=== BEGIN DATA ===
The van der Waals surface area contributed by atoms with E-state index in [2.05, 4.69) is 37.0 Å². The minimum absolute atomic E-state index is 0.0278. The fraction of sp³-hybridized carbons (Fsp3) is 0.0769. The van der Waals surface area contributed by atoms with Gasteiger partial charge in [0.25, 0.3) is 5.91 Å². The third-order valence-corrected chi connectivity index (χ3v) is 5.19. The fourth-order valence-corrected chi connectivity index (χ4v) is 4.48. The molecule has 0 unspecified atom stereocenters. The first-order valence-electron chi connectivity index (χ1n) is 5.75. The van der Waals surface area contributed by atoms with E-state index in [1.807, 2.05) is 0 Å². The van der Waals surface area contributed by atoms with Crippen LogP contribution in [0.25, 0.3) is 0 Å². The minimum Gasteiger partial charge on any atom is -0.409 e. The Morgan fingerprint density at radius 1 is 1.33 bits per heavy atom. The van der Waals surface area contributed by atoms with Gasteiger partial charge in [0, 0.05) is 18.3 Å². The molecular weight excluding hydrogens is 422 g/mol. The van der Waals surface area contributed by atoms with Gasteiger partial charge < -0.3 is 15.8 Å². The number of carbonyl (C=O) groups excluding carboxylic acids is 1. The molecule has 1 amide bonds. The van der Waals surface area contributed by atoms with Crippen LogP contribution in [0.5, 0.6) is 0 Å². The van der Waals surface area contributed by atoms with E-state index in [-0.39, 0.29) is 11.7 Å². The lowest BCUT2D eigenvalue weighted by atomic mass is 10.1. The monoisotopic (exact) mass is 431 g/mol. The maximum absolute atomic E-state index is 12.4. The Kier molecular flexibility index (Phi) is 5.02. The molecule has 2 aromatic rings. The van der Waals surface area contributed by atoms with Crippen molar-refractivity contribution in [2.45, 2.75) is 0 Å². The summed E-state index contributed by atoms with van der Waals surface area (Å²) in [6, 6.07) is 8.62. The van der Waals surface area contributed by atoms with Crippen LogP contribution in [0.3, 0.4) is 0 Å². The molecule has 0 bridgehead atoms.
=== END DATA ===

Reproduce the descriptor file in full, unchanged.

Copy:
The van der Waals surface area contributed by atoms with E-state index in [2.05, 4.69) is 37.0 Å². The minimum absolute atomic E-state index is 0.0278. The fraction of sp³-hybridized carbons (Fsp3) is 0.0769. The van der Waals surface area contributed by atoms with Gasteiger partial charge in [0.25, 0.3) is 5.91 Å². The third-order valence-corrected chi connectivity index (χ3v) is 5.19. The fourth-order valence-corrected chi connectivity index (χ4v) is 4.48. The molecule has 0 unspecified atom stereocenters. The first-order valence-electron chi connectivity index (χ1n) is 5.75. The van der Waals surface area contributed by atoms with E-state index in [1.807, 2.05) is 0 Å². The van der Waals surface area contributed by atoms with Crippen LogP contribution in [0.25, 0.3) is 0 Å². The minimum Gasteiger partial charge on any atom is -0.409 e. The Morgan fingerprint density at radius 1 is 1.33 bits per heavy atom. The van der Waals surface area contributed by atoms with Gasteiger partial charge in [0, 0.05) is 18.3 Å². The molecular weight excluding hydrogens is 422 g/mol. The van der Waals surface area contributed by atoms with Gasteiger partial charge < -0.3 is 15.8 Å². The number of carbonyl (C=O) groups excluding carboxylic acids is 1. The molecule has 1 amide bonds. The van der Waals surface area contributed by atoms with Crippen LogP contribution in [0.5, 0.6) is 0 Å². The van der Waals surface area contributed by atoms with E-state index in [-0.39, 0.29) is 11.7 Å². The lowest BCUT2D eigenvalue weighted by atomic mass is 10.1. The monoisotopic (exact) mass is 431 g/mol. The maximum absolute atomic E-state index is 12.4. The Kier molecular flexibility index (Phi) is 5.02. The molecule has 2 aromatic rings. The van der Waals surface area contributed by atoms with Crippen molar-refractivity contribution in [2.45, 2.75) is 0 Å². The summed E-state index contributed by atoms with van der Waals surface area (Å²) in [6, 6.07) is 8.62. The van der Waals surface area contributed by atoms with Crippen LogP contribution in [0.3, 0.4) is 0 Å². The molecule has 0 bridgehead atoms.